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Parents are being called on to foster Cambridgeshire teenagers

01 November 2023

The Cambridgeshire Fostering Service is asking parents whose own children have flown the nest, either to attend university or gain independence in other ways, to consider fostering vulnerable young people.

In Cambridgeshire, there are currently more than 400 young people in the 12-18 age range who, for reasons beyond their control, are unable to continue living with their birth families. These young people would benefit hugely from the invaluable experience of people who have raised teenagers and supported them on their journey to independence.

The Cambridgeshire Fostering Service spoke to foster carers Guy (61), a retired GP, and Clare (60), a lecturer, who are now in their fourth year of fostering for Cambridgeshire County Council.

“We considered fostering for a long time before even applying,” explained Clare. “The idea first came up in conversation with our own children as they grew up. Changes in our circumstances, with Guy retiring early and the children leaving home, led us to apply.”

Although Guy and Clare’s youngest was still living with them when they embarked on their fostering journey, it was important to them that he felt part of their fostering family.

“Our own grown-up children were very encouraging, and remain very supportive,” said Guy. “The application process was thorough, and although it took a while, we learned a lot about ourselves, our relationship, and our previous parenting experiences.”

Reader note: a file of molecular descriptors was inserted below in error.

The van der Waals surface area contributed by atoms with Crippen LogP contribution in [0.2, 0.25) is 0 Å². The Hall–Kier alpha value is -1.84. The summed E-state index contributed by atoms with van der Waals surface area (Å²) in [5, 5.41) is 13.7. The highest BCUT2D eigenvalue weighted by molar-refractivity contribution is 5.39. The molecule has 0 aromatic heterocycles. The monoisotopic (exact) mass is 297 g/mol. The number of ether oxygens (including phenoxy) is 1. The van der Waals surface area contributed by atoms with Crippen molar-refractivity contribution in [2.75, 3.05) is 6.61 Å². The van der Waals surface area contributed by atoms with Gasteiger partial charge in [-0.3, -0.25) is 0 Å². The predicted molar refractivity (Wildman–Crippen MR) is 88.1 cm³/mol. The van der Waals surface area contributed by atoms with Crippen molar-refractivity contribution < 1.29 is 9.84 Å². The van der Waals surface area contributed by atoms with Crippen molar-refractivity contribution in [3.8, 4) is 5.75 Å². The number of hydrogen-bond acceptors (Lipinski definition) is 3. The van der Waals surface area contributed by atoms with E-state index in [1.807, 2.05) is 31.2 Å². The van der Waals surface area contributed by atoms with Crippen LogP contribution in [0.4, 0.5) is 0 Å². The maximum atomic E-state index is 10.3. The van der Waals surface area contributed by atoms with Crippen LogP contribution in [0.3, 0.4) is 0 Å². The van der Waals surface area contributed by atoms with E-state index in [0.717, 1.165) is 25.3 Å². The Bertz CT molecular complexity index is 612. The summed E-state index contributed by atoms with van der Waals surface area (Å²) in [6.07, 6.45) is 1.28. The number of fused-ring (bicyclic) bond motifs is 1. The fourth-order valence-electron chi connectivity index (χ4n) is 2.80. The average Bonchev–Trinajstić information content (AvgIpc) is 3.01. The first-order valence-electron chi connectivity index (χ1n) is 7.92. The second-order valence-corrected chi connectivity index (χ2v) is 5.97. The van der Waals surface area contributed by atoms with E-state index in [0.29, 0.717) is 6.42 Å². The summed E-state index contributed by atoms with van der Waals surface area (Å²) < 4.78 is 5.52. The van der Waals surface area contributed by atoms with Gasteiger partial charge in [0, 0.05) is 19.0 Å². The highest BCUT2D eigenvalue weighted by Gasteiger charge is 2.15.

Foster carers Guy and Clare
Foster carers Guy and Clare who are now in their fourth year of fostering.

Guy and Clare currently provide short-term emergency care for teenagers, either when those young people are on their way into care at a time of crisis, or when something else has gone wrong. They both feel well supported by their own social worker and the wider fostering team.

“We really enjoy the full-on approach for the weeks we have someone,” Guy smiled, “and then a rest!”

Both Guy and Clare agree that working as a team themselves, as well as building relationships with the wider fostering community, has been key to their success as foster carers.

“Being accepting and calm, and genuinely interested in our young people, is central,” Clare concluded. “We don’t make a drama out of a crisis! Reflecting together and with our young people has proved invaluable.”

Councillor Bryony Goodliffe, Chair of Cambridgeshire County Council’s Children and Young People’s Committee, said: “It is fantastic to hear about carers like Guy and Clare whose own children have grown up but are now providing foster care to children and young people who really need it. If you’re in a similar situation, with children that have flown the nest, please consider fostering – you have the potential to change someone’s life.”

When you foster with the Cambridgeshire Fostering Service, you will receive:

  • generous allowances and carer perks.
  • an individualised training programme tailored to your needs.
  • round-the-clock support.
  • a dedicated, skilled and experienced Supervising Social Worker.

Whether or not you are an empty nester, if you are over 21 years of age, have a spare bedroom, and believe you have the qualities and skills to become a compassionate, resilient foster carer, please get in touch.

Follow us on Facebook at @CCCFosteringService, visit the Cambridgeshire Fostering website, or call us on 0800 052 0078.